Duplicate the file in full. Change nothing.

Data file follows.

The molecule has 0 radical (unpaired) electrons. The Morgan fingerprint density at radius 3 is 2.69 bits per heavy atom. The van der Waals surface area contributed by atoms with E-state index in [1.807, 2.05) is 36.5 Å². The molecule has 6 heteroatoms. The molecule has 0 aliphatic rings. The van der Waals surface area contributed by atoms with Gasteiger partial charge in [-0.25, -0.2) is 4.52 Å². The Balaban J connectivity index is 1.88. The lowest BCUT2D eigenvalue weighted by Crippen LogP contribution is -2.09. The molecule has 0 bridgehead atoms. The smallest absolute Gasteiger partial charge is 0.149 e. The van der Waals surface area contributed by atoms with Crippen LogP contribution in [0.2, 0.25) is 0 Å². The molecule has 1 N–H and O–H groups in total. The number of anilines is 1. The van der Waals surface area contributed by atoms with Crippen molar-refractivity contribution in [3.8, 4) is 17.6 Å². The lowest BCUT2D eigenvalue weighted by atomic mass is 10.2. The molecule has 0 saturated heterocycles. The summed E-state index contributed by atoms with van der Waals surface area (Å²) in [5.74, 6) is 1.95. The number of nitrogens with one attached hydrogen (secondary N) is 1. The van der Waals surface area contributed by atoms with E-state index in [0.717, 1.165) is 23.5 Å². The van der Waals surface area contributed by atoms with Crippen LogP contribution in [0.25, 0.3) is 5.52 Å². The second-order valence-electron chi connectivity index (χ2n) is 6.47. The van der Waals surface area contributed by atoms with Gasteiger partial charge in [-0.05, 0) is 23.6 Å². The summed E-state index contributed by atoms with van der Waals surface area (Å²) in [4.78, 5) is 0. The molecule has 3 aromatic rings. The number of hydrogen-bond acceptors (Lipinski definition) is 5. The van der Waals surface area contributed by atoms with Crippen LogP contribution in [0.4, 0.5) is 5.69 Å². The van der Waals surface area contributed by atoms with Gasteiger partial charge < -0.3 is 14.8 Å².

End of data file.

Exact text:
The molecule has 0 radical (unpaired) electrons. The Morgan fingerprint density at radius 3 is 2.69 bits per heavy atom. The van der Waals surface area contributed by atoms with E-state index in [1.807, 2.05) is 36.5 Å². The molecule has 6 heteroatoms. The molecule has 0 aliphatic rings. The van der Waals surface area contributed by atoms with Gasteiger partial charge in [-0.25, -0.2) is 4.52 Å². The Balaban J connectivity index is 1.88. The lowest BCUT2D eigenvalue weighted by Crippen LogP contribution is -2.09. The molecule has 0 bridgehead atoms. The smallest absolute Gasteiger partial charge is 0.149 e. The van der Waals surface area contributed by atoms with Crippen LogP contribution in [0.2, 0.25) is 0 Å². The molecule has 1 N–H and O–H groups in total. The number of anilines is 1. The van der Waals surface area contributed by atoms with Crippen molar-refractivity contribution in [3.8, 4) is 17.6 Å². The lowest BCUT2D eigenvalue weighted by atomic mass is 10.2. The molecule has 0 saturated heterocycles. The summed E-state index contributed by atoms with van der Waals surface area (Å²) in [5.74, 6) is 1.95. The number of nitrogens with one attached hydrogen (secondary N) is 1. The van der Waals surface area contributed by atoms with E-state index in [0.717, 1.165) is 23.5 Å². The van der Waals surface area contributed by atoms with Crippen LogP contribution in [0.25, 0.3) is 5.52 Å². The second-order valence-electron chi connectivity index (χ2n) is 6.47. The van der Waals surface area contributed by atoms with Gasteiger partial charge in [-0.05, 0) is 23.6 Å². The summed E-state index contributed by atoms with van der Waals surface area (Å²) in [4.78, 5) is 0. The molecule has 3 aromatic rings. The number of hydrogen-bond acceptors (Lipinski definition) is 5. The van der Waals surface area contributed by atoms with Crippen LogP contribution in [0.4, 0.5) is 5.69 Å². The van der Waals surface area contributed by atoms with Gasteiger partial charge < -0.3 is 14.8 Å².